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Factors that affect an athlete's bone strength

For sportspersons, there are two critical issues related to getting older – the first is a gradual decline in muscle mass, and the second is the potential loss of bone density. Both these issues can make it extremely challenging for a person to do physical activities like running, cycling, or swimming which are crucial for sportspersons, especially those who specialize in that field. In addition, with age, bones shrink, increasing the likelihood of injury and osteoporosis.


Skeletal health is of paramount importance in athletes. Compared to the general population, the bone strength required in a sportsperson is much higher as they must train their body to do extra physical activities. However, improper practices and unwarranted stress on the bones can lead to bone injuries causing diminished performance, loss of training time, and even a truncation of a career. That is why all athletes must protect their bone health rather than sacrifice it for their performance.

Factors that affect an athlete's bone strength

Here are three important factors that sportspeople should consider to improve their bone strength.

  • Nutrition & Diet
  • Exercise & Physical Activity
  • Hormones

1. Nutrition & Diet

Negative or low energy availability hurts the bone health of athletes, and it is especially true in highly active individuals, particularly elite and recreational endurance athletes. In such cases, the diet of most athletes is supplemented with dietary and nutritional supplements, which, when reduced, will lead to less energy. Low energy availability has a detrimental effect on bone strength. When this happens for extended sustained periods, it can result in acute bone injuries and long-term bone mass and strength reduction.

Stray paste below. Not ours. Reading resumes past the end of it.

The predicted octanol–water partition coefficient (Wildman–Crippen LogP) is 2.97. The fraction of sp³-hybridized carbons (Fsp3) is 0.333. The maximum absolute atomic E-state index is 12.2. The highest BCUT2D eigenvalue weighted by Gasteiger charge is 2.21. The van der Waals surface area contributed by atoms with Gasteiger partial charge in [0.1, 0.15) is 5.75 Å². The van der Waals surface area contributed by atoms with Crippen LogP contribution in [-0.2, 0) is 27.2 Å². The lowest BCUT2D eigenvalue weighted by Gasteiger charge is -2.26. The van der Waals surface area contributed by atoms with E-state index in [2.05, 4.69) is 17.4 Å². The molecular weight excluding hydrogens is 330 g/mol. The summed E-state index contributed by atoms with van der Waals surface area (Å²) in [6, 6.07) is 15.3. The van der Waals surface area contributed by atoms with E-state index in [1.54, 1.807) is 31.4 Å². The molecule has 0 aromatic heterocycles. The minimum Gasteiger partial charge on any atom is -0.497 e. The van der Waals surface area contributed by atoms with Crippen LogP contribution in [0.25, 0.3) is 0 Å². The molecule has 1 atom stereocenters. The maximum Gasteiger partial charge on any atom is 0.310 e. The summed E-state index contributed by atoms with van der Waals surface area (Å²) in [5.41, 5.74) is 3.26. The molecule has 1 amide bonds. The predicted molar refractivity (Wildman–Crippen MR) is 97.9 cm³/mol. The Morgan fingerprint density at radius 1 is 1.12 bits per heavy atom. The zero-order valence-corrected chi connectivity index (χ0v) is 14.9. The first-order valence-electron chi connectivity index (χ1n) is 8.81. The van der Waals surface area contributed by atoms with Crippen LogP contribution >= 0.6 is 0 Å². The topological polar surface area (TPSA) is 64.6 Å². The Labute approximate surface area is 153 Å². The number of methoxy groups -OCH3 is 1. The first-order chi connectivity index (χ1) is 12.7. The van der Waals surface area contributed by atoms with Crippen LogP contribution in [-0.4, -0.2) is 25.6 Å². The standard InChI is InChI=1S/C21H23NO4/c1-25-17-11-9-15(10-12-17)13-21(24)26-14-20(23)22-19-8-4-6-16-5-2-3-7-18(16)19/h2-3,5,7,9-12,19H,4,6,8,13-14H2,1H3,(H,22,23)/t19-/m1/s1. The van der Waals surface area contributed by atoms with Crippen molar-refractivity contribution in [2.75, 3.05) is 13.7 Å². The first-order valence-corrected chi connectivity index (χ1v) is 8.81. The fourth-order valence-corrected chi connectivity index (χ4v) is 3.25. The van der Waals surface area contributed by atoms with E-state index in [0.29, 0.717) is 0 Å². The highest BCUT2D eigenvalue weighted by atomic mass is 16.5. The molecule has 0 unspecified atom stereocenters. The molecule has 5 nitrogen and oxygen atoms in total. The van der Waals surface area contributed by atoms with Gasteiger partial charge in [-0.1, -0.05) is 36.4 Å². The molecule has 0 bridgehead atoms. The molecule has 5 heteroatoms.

To resolve the issue of low or negative energy, maintaining an adequate intake of calories can help the body to perform its essential bodily functions while sustaining high levels of athletic and sporting activity. Sportspersons must follow a proper diet balanced with essential nutrients and the required carbohydrates, fats, and proteins.


Calcium and vitamin D play a vital role in maintaining bone health for an individual, and it also plays a crucial role in immune function and improving physical performance. Athletes lacking these essential items are at a greater risk for stress fractures, respiratory infections, and muscle injuries. Besides a good diet and focusing on important vitamins, a sportsperson should also take adequate supplementation to ensure that their daily requirements are met. But as always, these supplements, especially when taken for a long time, can be associated with health issues and hence should be strictly done under supervision.

2. Exercise & Physical Activity

Exercise and physical activity are considered beneficial for bone strength. When a person reaches 20 years, 90% peak bone mass is achieved, while by the age of 30 years, maximum bone mass is achieved. After this point, sustaining bone mass and strength becomes necessary to meet the increased demand.

Different sportspersons have different physical routines, and not all types of exercises provide the same result. To achieve maximum benefit, the exercise should tick the following boxes:

  • It should be dynamic
  • Achieve adequate strain intensity,
  • Consist of discrete intermittent bouts
  • Include variable loading patterns,
  • Be supported by optimal nutrition
  • Include adequate intake of calcium and vitamin D


Various types of exercises, like impact cardiovascular exercises and resistance training, can provide multiple benefits. However, the best benefits come when a person does a combination of these exercises. Again, it is essential that training, especially for high-level sports activities, should be done under an expert as the adverse effects of workouts can prove fatal, especially when they are done in an unmonitored format.

3. Hormones

Certain hormonal deficiencies can hurt bone health. This is especially true in female athletes, although when diagnosed early, precautions can be taken to avoid activity related to stress injuries and fractures.


Further, other conditions like the genetic makeup of the individual, specific medication, and diseases also affect the bone health of individuals.


Overall, athletes should develop proper strategies to take care of their bones since it is tough to recover the bone loss in later life. They should contact their sports specialist or orthopedic surgeon for further advice and guidance.



Dr. Pramod Bhor, HOD-Orthopedic Surgery

Fortis Hiranandani Hospital, Vashi

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